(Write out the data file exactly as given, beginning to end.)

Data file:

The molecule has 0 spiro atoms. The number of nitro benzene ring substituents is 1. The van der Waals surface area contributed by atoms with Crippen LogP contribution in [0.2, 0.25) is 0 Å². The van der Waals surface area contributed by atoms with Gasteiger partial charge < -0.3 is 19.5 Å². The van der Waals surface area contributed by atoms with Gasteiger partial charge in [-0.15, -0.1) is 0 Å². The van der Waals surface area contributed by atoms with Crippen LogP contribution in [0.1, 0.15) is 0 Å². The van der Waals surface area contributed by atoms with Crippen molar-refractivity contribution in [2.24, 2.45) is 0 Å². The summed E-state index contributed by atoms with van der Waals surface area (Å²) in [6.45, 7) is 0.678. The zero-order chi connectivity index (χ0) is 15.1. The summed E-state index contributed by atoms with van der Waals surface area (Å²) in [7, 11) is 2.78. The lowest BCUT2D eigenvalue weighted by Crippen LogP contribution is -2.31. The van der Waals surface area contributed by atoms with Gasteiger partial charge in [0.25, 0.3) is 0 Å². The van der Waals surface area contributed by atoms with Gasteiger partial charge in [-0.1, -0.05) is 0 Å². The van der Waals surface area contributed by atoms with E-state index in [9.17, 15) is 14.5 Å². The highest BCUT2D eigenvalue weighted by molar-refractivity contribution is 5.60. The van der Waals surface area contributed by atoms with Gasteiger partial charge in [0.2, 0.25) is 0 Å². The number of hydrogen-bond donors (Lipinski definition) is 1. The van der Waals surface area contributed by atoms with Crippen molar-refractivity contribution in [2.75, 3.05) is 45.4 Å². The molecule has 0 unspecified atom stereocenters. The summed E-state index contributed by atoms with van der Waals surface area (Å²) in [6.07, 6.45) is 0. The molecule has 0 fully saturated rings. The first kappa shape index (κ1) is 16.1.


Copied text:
The molecule has 0 spiro atoms. The number of nitro benzene ring substituents is 1. The van der Waals surface area contributed by atoms with Crippen LogP contribution in [0.2, 0.25) is 0 Å². The van der Waals surface area contributed by atoms with Gasteiger partial charge < -0.3 is 19.5 Å². The van der Waals surface area contributed by atoms with Gasteiger partial charge in [-0.15, -0.1) is 0 Å². The van der Waals surface area contributed by atoms with Crippen LogP contribution in [0.1, 0.15) is 0 Å². The van der Waals surface area contributed by atoms with Crippen molar-refractivity contribution in [2.24, 2.45) is 0 Å². The summed E-state index contributed by atoms with van der Waals surface area (Å²) in [6.45, 7) is 0.678. The zero-order chi connectivity index (χ0) is 15.1. The summed E-state index contributed by atoms with van der Waals surface area (Å²) in [7, 11) is 2.78. The lowest BCUT2D eigenvalue weighted by Crippen LogP contribution is -2.31. The van der Waals surface area contributed by atoms with Gasteiger partial charge in [0.25, 0.3) is 0 Å². The van der Waals surface area contributed by atoms with Gasteiger partial charge in [-0.1, -0.05) is 0 Å². The van der Waals surface area contributed by atoms with E-state index in [9.17, 15) is 14.5 Å². The highest BCUT2D eigenvalue weighted by molar-refractivity contribution is 5.60. The van der Waals surface area contributed by atoms with Gasteiger partial charge in [0.2, 0.25) is 0 Å². The number of hydrogen-bond donors (Lipinski definition) is 1. The van der Waals surface area contributed by atoms with Crippen molar-refractivity contribution in [2.75, 3.05) is 45.4 Å². The molecule has 0 unspecified atom stereocenters. The summed E-state index contributed by atoms with van der Waals surface area (Å²) in [6.07, 6.45) is 0. The molecule has 0 fully saturated rings. The first kappa shape index (κ1) is 16.1.